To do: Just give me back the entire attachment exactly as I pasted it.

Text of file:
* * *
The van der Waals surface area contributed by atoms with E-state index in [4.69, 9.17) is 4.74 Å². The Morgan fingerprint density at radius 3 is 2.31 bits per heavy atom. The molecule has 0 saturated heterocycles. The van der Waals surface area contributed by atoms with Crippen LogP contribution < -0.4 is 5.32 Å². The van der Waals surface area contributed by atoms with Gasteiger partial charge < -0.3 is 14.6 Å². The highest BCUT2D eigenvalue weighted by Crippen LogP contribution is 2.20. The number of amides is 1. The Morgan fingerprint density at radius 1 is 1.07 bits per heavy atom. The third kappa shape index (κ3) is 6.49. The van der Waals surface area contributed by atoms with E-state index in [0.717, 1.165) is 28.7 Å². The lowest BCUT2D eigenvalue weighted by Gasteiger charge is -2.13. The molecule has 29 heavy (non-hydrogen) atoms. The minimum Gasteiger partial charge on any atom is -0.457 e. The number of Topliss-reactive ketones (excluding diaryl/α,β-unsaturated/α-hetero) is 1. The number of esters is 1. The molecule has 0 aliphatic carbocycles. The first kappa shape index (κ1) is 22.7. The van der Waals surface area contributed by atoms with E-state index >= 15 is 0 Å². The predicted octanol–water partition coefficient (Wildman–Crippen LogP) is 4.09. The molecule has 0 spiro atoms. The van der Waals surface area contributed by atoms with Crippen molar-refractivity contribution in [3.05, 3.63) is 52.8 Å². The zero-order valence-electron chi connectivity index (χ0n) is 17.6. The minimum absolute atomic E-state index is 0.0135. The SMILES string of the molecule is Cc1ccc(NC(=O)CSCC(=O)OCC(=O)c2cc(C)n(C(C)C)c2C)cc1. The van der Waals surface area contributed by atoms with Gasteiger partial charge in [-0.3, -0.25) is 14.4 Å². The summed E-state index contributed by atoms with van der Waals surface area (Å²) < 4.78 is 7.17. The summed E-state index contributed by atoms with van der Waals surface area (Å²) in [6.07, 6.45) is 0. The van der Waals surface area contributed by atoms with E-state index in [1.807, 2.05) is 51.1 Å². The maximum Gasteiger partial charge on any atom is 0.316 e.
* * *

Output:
The van der Waals surface area contributed by atoms with E-state index in [4.69, 9.17) is 4.74 Å². The Morgan fingerprint density at radius 3 is 2.31 bits per heavy atom. The molecule has 0 saturated heterocycles. The van der Waals surface area contributed by atoms with Crippen LogP contribution < -0.4 is 5.32 Å². The van der Waals surface area contributed by atoms with Gasteiger partial charge < -0.3 is 14.6 Å². The highest BCUT2D eigenvalue weighted by Crippen LogP contribution is 2.20. The number of amides is 1. The Morgan fingerprint density at radius 1 is 1.07 bits per heavy atom. The third kappa shape index (κ3) is 6.49. The van der Waals surface area contributed by atoms with E-state index in [0.717, 1.165) is 28.7 Å². The lowest BCUT2D eigenvalue weighted by Gasteiger charge is -2.13. The molecule has 29 heavy (non-hydrogen) atoms. The minimum Gasteiger partial charge on any atom is -0.457 e. The number of Topliss-reactive ketones (excluding diaryl/α,β-unsaturated/α-hetero) is 1. The number of esters is 1. The molecule has 0 aliphatic carbocycles. The first kappa shape index (κ1) is 22.7. The van der Waals surface area contributed by atoms with E-state index >= 15 is 0 Å². The predicted octanol–water partition coefficient (Wildman–Crippen LogP) is 4.09. The molecule has 0 spiro atoms. The van der Waals surface area contributed by atoms with Crippen molar-refractivity contribution in [3.05, 3.63) is 52.8 Å². The zero-order valence-electron chi connectivity index (χ0n) is 17.6. The minimum absolute atomic E-state index is 0.0135. The SMILES string of the molecule is Cc1ccc(NC(=O)CSCC(=O)OCC(=O)c2cc(C)n(C(C)C)c2C)cc1. The van der Waals surface area contributed by atoms with Gasteiger partial charge in [-0.3, -0.25) is 14.4 Å². The summed E-state index contributed by atoms with van der Waals surface area (Å²) < 4.78 is 7.17. The summed E-state index contributed by atoms with van der Waals surface area (Å²) in [6.07, 6.45) is 0. The van der Waals surface area contributed by atoms with E-state index in [1.807, 2.05) is 51.1 Å². The maximum Gasteiger partial charge on any atom is 0.316 e.